In my opinion, there continues to be opportunities in Liberty Media (LMCA/B). It is a wonderful business with excellent managers at a fair price.
LMCA closed today at $135.25.
Which piece of Malone’s empire is worth buying?
Here’s the easy answer: look at John Malone’s insider trading. Yahoo Finance has a convenient summary of his trades but it has a number of inaccuracies. It is best to use EDGAR and to look up all of the filings for “Malone John C”.
- ASCMB: Sold $32.7M in supervoting shares on October 25, 2013. (Source: form 4.) That Malone is selling supervoting shares suggests that he is leaving.
- STRZA: Sold $5m on August 8 and 9, 2013. (Source: form 4.)
- LBTYA: Sold $12.1M in shares on August 8 and 9, 2013. (Source: form 4.)
- DISCK: Sold $3.4M in shares on August 8, 2013. (Source: form 4.) Sold $6.7M in shares on August 9, 2013. (Source: form 4.)
- LINTA: Sold $7.9M in shares on August 8, 2013. (Source: form 4.)
- LVNTA: Sold $2.8M in shares on August 8, 2013. (Source: form 4.) On Nov. 26, 2013 he exercised deep-in-the-money options early and sold more shares of LINTA and LVNTA (form 4).
- LMCA/B: On Dec 23, 2013 Malone swapped 745,816 A shares for 678,015 supervoting B shares with Robert Bennett, one of his lieutenants. The ratio is 1.1:1. (Source: SC 13D/A.)
- DTV: Malone is no longer an insider and doesn’t have to report trades. For Malone to give up control is unusual. He learned the hard way (from AT&T) that control is critical to protecting your money. He almost gained full control of DTV but ultimately DTV management paid Malone to go away.
The big picture is that Malone hasn’t sold shares in LMCA/B. This is the only piece of his empire where he clearly isn’t selling. At the moment, it is also the piece of his empire where he has been putting his best ideas like Charter (Liberty Global and Ventures would have been more appropriate homes for Charter in my opinion).
Liberty Media has attracted the media attention lately due to takeover speculation regarding Charter/Time Warner Cable and Liberty/Sirius XM. I think that investors should largely ignore the media. Journalists like to speculate over takeovers because those situations can be turned into dramatic stories. It is hard to tell compelling stories about arcane tax strategies, share repurchases, and the subtle ways in which Malone preys on bondholders.
In my opinion, the big picture is that shareholder returns will largely be driven by the underlying businesses. The businesses that grow their earnings the most will likely generate the greatest shareholder return. Tax avoidance, mergers/takeovers, share repurchases, etc. are simply gravy on top of that.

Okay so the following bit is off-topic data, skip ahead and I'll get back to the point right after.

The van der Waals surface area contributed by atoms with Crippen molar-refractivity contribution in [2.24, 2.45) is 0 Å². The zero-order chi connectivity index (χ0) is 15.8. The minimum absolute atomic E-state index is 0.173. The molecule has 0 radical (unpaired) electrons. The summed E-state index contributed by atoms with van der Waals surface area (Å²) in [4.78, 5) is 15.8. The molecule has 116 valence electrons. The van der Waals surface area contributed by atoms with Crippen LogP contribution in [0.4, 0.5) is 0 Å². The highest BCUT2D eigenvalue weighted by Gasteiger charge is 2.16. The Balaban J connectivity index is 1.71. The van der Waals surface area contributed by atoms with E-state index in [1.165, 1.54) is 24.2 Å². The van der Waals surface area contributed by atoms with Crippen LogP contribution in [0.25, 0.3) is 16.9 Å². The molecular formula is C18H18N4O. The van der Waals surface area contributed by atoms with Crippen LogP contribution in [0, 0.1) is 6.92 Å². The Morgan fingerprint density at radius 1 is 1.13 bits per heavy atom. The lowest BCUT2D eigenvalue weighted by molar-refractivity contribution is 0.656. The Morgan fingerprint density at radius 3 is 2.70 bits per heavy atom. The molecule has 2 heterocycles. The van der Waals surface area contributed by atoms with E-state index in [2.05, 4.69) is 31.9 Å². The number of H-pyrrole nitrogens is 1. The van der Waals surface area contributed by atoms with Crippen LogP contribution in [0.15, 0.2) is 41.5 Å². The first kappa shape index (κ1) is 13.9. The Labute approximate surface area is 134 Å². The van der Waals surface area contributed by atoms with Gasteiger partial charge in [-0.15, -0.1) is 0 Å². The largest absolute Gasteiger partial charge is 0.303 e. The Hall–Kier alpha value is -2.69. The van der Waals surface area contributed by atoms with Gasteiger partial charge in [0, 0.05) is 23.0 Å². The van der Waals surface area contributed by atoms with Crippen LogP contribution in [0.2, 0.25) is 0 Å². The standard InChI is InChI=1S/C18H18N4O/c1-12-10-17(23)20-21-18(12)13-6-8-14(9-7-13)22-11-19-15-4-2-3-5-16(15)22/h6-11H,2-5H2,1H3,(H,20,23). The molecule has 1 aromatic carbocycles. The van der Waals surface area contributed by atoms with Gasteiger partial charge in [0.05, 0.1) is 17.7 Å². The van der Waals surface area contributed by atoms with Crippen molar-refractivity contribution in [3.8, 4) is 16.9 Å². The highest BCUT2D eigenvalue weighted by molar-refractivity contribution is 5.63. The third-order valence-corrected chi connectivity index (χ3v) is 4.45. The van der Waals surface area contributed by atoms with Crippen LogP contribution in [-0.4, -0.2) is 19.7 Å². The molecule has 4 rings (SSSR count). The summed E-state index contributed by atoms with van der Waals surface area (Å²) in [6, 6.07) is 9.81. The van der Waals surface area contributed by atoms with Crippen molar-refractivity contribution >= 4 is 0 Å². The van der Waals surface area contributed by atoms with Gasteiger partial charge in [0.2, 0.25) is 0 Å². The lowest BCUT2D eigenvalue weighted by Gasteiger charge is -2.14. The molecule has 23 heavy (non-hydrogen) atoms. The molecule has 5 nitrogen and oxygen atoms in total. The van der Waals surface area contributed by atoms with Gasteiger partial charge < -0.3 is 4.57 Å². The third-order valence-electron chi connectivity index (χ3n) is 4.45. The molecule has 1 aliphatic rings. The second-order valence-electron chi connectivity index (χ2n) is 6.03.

Most of Liberty’s value is tied up in two wonderful businesses:
- Sirius XM.
- Charter Communications.
Sirius enjoys economies of scale and limited competition. I don’t think that anybody will start a competing satellite radio service anytime soon. Both Sirius and XM lost billions of dollars as standalone companies before their merger. The merged company itself also went bankrupt (SIRI shareholders were saved by Liberty’s last-minute investment). Breaking into satellite radio now will be even more expensive as Sirius is now the entrenched incumbent. It will take billions of dollars and years to secure bandwidth, a FCC license, content (most of which is locked up in multi-year contracts), increase the penetration of compatible radios, acquire new customers, etc. etc.
In the coming years, Sirius will face more competition from Internet radio streamed over a cell phone (or other wireless connection). I think that the various technologies will carve up the available market share similar to the current situation with video. (Video content is delivered over coaxial cables (cable), phone lines, fibre optics, via satellite, and via over-the-air broadcasting.) In radio, it could be the case that both satellite and Internet radio will take a larger chunk of market share at the expense of competing technologies. Obviously the threat to Sirius is if Internet radio gains market share at the expense of Sirius. Currently, Sirius continues to grow revenues and gain new subscribers despite the existence of Pandora, Spotify, and other Internet radio services.
Tom Rutledge, Charter’s CEO, is generally regarded as one of the best cable operators around. Charter’s earnings should grow as Rutledge turns around this formerly poorly-managed cable company. There is some additional upside as Charter looks to increase its revenues per customer from increasing its penetration of high-speed broadband Internet services.